A 2012 survey conducted by the DIA Adaptive Design Scientific Working Group17 suggests a considerable increase in the use of adaptive design, particularly compared to a previous survey conducted in 2008 (i.e., before the publication of the draft FDA guidance). The survey of 16 biopharma companies and CROs showed more enthusiasm overall for adaptive design within industry and academia, and in particular an increase in the number of trials using designs described as less well understood in the draft FDA guidance (i.e., typically more complex adaptive designs). The Tufts Center for the Study of Drug Development also showed that, based on a roundtable discussion held in 2013 with 40 senior executives,18 across the industry simple adaptive designs (such as early stopping due to futility and sample size re-estimations) are used on approximately 20% of clinical trials and that the adoption of adaptive design in the exploratory drug development phase is expected to increase significantly over the next several years.
The potential of adaptive design to advance oncology drug development is evident in the groundbreaking I-SPY 2 screening trial, a collaborative Phase II research platform sponsored by the FDA and used by multiple industry and academic researchers. I-SPY 2 is designed to identify active experimental drugs for breast cancer, together with predictive biomarkers.5,19
I-SPY 2 uses an adaptive design to simultaneously screen Phase II anticancer agents in women with stage 2 or 3 breast cancer at risk for recurrence. Drugs are evaluated by class, using standard and emerging biomarkers to measure their impact on pathologic complete response (pCR), a predictor of disease-free survival. Drugs considered successful in the screening trial are predicted to have an 85 percent likelihood of success in a confirmatory, randomized trial of 300 patients with tumors that have the drug’s identified biomarker signature. The ultimate goal is to evolve a new model to streamline clinical evaluation and accelerate regulatory approval pathways.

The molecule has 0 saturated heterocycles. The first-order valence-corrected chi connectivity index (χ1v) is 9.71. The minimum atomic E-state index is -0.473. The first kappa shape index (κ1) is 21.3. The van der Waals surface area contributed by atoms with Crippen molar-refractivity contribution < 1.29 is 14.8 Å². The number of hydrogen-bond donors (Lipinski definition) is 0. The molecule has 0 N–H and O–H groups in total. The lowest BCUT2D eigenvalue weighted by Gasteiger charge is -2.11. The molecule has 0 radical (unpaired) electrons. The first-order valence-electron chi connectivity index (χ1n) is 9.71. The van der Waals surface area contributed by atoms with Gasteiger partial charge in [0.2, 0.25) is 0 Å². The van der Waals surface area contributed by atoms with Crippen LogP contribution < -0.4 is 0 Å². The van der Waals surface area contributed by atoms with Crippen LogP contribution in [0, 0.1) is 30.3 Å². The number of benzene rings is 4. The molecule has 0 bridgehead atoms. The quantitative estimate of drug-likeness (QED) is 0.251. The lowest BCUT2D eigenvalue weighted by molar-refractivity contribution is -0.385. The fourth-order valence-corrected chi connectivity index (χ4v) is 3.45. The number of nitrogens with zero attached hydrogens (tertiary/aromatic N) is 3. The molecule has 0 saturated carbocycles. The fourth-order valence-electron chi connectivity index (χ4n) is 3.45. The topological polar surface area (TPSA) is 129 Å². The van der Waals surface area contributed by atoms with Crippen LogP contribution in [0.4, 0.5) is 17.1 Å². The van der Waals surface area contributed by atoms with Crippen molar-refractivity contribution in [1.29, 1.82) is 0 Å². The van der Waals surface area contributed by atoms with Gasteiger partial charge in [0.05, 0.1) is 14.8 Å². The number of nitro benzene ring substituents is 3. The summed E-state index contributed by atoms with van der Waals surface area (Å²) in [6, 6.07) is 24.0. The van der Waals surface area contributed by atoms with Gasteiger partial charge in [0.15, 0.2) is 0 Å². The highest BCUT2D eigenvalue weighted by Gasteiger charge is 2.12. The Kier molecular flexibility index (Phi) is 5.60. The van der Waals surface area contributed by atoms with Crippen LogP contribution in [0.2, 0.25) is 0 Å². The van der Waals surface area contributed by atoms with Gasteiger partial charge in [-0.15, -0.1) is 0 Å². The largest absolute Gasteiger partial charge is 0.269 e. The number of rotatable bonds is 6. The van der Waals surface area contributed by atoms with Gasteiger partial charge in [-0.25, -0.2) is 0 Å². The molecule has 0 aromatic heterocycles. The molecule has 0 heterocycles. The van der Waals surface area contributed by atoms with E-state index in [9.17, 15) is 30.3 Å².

The first two “graduates” from the I-SPY 2 trial are veliparib in combination with carboplatin and standard neoadjuvant chemotherapy in the triple-negative breast cancer subset, and neratinib in combination with standard neoadjuvant chemotherapy in HER2+/HR- breast cancer. Details of the clinical results and predictive probability of success are shown in Tables 3 and 4.